Security Bytes


November 8, 2007  2:53 PM

Hot security times in the chilly Second City

David Schneier David Schneier Profile: David Schneier

I am just getting back into the swing of things after returning from our Information Security Decisions conference, which was held in Chicago Monday and Tuesday. I’ve always liked this conference more than just about any other on the annual schedule (I even attended it before I worked for TechTarget), mainly because the attendees are all security professionals who deal with the topics we cover every day and it’s a tremendous opportunity to learn from them and see what they’re dealing with at the moment. The speaker lineup was pretty amazing, including Chris Hoff, Dave Dittrich, Joel Snyder, David Litchfield and a dozen others. I also had the privilege of moderating a panel on the future of security that featured Bruce Schneier, Howard Schmidt and Eugene Spafford. As at many conferences, some of the best conversations happen after hours and away from the sessions themselves. Here’s a list of some of the things I learned from those conversations:

  • Dave Litchfield is not only one of the top database security experts in the world, he also is an absolute savant when it comes to history. Despite being Scottish, Litchfield knows more about American history than anyone this side of Will Hunting. He quickly settled a barroom disagreement over how many U.S. presidents have been assassinated by not only naming the four unfortunate chief executives, but also the others who had had assassination attempts against them.
  • Hoff has more energy than any one man should. In addition to giving a great talk on disruptive technologies in security and running the security show at Unisys, he somehow finds time to write 1,500 words a day on his excellent Rational Security blog.
  • The security industry as it stands right now is on the endangered species list. Schneier and Schmidt both said during our panel discussion that a few years down the road, the industry will either be absorbed into the general technology industry and security will be part of the fabric of whatever products we buy (Schneier), or will collapse into a handful of large players (Schmidt).
  • The threat of fines for failing to comply with regulations such as HIPAA and PCI DSS is no threat at all. The tiny number and amount of fines levied against violators is not motivating CSOs to comply.
  • More and more CSOs and CISOs are moving–either voluntarily or otherwise–out of the IT department and into a variety of other business units, including risk management, legal or compliance.

November 8, 2007  2:00 PM

PCI DSS application standard will boost security

Leigha Leigha Cardwell Profile: Leigha

Bill BrennerThere was a major development on the PCI DSS front this week, and it’s good news for anyone who has to swipe a credit card at the cashier counter or punch in a credit card number during online purchases. In other words, it’s good news for just about everyone.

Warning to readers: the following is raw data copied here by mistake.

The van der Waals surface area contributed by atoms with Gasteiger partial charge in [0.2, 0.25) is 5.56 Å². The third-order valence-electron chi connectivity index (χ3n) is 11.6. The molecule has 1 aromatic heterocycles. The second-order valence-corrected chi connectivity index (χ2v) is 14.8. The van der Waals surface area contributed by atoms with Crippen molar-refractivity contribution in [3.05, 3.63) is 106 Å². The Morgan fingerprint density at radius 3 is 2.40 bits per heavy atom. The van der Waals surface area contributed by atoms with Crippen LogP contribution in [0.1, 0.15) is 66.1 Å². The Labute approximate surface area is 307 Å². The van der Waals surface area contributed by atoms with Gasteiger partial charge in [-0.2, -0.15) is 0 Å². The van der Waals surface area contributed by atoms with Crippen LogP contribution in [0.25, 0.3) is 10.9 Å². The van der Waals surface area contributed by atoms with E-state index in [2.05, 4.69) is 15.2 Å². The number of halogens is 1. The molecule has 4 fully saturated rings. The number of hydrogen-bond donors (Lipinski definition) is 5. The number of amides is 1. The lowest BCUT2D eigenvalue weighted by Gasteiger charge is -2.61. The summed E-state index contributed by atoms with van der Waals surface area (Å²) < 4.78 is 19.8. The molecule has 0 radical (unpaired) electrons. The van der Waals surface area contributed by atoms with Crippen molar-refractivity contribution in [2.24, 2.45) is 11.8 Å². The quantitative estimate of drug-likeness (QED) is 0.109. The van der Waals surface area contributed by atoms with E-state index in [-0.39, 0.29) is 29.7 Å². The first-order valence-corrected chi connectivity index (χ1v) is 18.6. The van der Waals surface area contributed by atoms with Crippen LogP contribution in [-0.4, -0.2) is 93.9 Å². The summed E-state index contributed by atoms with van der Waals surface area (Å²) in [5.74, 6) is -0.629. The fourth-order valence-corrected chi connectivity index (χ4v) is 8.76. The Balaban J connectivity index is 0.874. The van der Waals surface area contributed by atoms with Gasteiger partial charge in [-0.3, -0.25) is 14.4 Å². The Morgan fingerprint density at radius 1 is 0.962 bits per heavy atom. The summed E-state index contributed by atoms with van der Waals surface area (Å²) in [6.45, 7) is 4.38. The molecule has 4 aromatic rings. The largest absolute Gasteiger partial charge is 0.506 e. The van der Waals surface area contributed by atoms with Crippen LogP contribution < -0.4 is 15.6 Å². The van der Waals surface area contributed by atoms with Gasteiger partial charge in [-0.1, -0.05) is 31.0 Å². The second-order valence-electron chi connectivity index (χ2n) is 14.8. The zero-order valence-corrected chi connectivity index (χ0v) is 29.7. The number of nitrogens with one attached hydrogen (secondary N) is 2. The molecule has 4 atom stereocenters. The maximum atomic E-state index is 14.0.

To force more security into the payment application development process, the Payment Card Industry Security Standards Council announced Wednesday that it’s adding a new provision to the PCI Data Security Standard (PCI DSS) called the Payment Application Data Security Standard (PA-DSS) — based on Visa’s Payment Application Best Practices (PABP).
The standard is meant to pressure software vendors and others into developing secure payment applications that do not store such prohibited data as the full magnetic stripe, CVV2 and PIN data. Security Blog Log

Reaction in the blogosphere is largely positive, with industry practitioners agreeing better application security is a necessity.

Tyler Hannan writes in his Reflections on Emergent Commerce and Technology blog that the news represents a major change in how data is protected when processed via software applications.

“If I read correctly, this means that all applications MUST be PA-DSS compliant in just over two years,” he writes. “As such, the time is now for software companies (and their merchants) to start making decisions about how to improve their application, and associated processes, to meet PA-DSS compliance.

In his PCI DSS Compliance Demystified blog, Michael Dahn writes that by turning the best practice document into a standard and then enforcing it with hard deadlines for compliance, the industry is delivering a one-two punch to the insecure systems, helping eliminate fraud in the smaller merchant arena.

“It is important to focus on this area as it shows a strong push towards the security of smaller merchants,” he writes. “It is widely known that many small merchant use similar point of sale (POS) technology and that the greatest risk to those merchants is from the compromise of those systems that store sensitive authentication information.”

Everything that’s come from my reporting in recent months tells me these guys are on the mark. There are two factors that make it clear that the council’s move if necessary.

First, point-of-sale technology is one of the weak links in the retail security chain. Many of the systems we use to swipe credit cards at the checkout counter are storing too much transaction data, and that’s what the bad guys are after. Several IT administrators have told me that they’ve had to upgrade their point-of-sale systems as part of their PCI DSS compliance for that very reason.

Second, we’ve seen that business applications in general are in a sorry state because security is at the bottom of the priority list for developers.